Omani Souvenirs – I
Jerz axe making
The craft of Jerz making is unique to Musandam, and the local men here carry this long-handled axe as part of their traditional costume. In days gone by, the Jerz was used for chopping firewood; as a support stick while walking and climbing over Musandam’s rocky terrain; and occasionally, as a weapon of self-defense against wild animals. Jerz making falls under the metalworking or blacksmithing craft in Oman – something which the Sultanate’s people are famous for. A typical Jerz is just under a meter in length and a few centimeters in diameter. The axe head is about 10 centimeters long.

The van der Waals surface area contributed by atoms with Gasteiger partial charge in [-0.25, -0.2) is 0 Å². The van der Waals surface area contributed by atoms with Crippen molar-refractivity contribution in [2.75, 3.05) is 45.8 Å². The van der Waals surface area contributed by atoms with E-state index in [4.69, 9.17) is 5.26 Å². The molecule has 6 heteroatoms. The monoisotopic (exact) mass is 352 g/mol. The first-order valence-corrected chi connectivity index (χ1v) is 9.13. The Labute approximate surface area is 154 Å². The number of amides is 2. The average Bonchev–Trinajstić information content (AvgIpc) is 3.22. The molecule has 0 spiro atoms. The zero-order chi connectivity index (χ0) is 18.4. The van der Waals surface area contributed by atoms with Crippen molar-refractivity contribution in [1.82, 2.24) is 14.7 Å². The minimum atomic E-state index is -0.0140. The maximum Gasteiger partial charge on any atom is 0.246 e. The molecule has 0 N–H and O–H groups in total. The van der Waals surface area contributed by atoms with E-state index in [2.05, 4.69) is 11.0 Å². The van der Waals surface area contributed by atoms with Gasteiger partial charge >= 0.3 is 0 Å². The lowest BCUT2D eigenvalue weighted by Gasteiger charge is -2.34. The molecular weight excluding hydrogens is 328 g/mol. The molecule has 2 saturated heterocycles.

The silversmith craft and culture in Oman is unique and fascinating. This is due to the fact that over several centuries, the silversmiths and metalworkers of Oman have taken design elements in silverware manufacture from all over the world – especially India, East Africa, China, various Middle Eastern centres and even Europe – and come up with a unique style of their own that is inspired and influenced by the Omani culture and identity. Nizwa is renowned for its high quality silverware, but silver products can be found throughout the Sultanate.
Throughout Oman’s history, women have worn kohl around their eyes. The function of khol is a cosmetic one – and it is said to give a woman’s eyes more expression. Kohl is a paste traditionally made from finely powdered sulphide of antimony mixed with rosewater – and in some cases, wood ash mixed with vegetable oils. These days, kohl is commercially available, but the traditional, hand-made version is held in high esteem, and worn with pride. An Almekhala is a small metal bowl (it is sometimes made of silver) used to contain kohl.